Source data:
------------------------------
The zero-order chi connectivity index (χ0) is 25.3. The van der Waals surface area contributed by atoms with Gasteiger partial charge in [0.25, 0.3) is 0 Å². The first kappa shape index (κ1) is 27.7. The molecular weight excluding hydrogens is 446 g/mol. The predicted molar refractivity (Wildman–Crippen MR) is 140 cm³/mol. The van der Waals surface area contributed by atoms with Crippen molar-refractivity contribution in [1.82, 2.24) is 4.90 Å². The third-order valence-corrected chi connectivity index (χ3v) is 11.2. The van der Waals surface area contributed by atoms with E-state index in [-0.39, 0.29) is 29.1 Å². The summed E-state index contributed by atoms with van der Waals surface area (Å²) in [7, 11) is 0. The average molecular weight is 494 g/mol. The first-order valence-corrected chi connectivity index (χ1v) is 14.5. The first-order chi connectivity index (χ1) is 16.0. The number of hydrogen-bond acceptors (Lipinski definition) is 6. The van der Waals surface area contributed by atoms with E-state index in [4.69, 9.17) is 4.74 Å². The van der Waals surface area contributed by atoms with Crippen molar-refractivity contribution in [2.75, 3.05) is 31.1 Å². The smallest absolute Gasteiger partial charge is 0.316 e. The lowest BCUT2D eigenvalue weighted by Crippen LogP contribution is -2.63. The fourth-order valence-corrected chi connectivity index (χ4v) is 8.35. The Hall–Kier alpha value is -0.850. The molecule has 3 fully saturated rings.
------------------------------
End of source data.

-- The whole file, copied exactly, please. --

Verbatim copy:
The zero-order chi connectivity index (χ0) is 25.3. The van der Waals surface area contributed by atoms with Gasteiger partial charge in [0.25, 0.3) is 0 Å². The first kappa shape index (κ1) is 27.7. The molecular weight excluding hydrogens is 446 g/mol. The predicted molar refractivity (Wildman–Crippen MR) is 140 cm³/mol. The van der Waals surface area contributed by atoms with Crippen molar-refractivity contribution in [1.82, 2.24) is 4.90 Å². The third-order valence-corrected chi connectivity index (χ3v) is 11.2. The van der Waals surface area contributed by atoms with E-state index in [-0.39, 0.29) is 29.1 Å². The summed E-state index contributed by atoms with van der Waals surface area (Å²) in [7, 11) is 0. The average molecular weight is 494 g/mol. The first-order valence-corrected chi connectivity index (χ1v) is 14.5. The first-order chi connectivity index (χ1) is 16.0. The number of hydrogen-bond acceptors (Lipinski definition) is 6. The van der Waals surface area contributed by atoms with E-state index in [4.69, 9.17) is 4.74 Å². The van der Waals surface area contributed by atoms with Crippen molar-refractivity contribution in [2.75, 3.05) is 31.1 Å². The smallest absolute Gasteiger partial charge is 0.316 e. The lowest BCUT2D eigenvalue weighted by Crippen LogP contribution is -2.63. The fourth-order valence-corrected chi connectivity index (χ4v) is 8.35. The Hall–Kier alpha value is -0.850. The molecule has 3 fully saturated rings.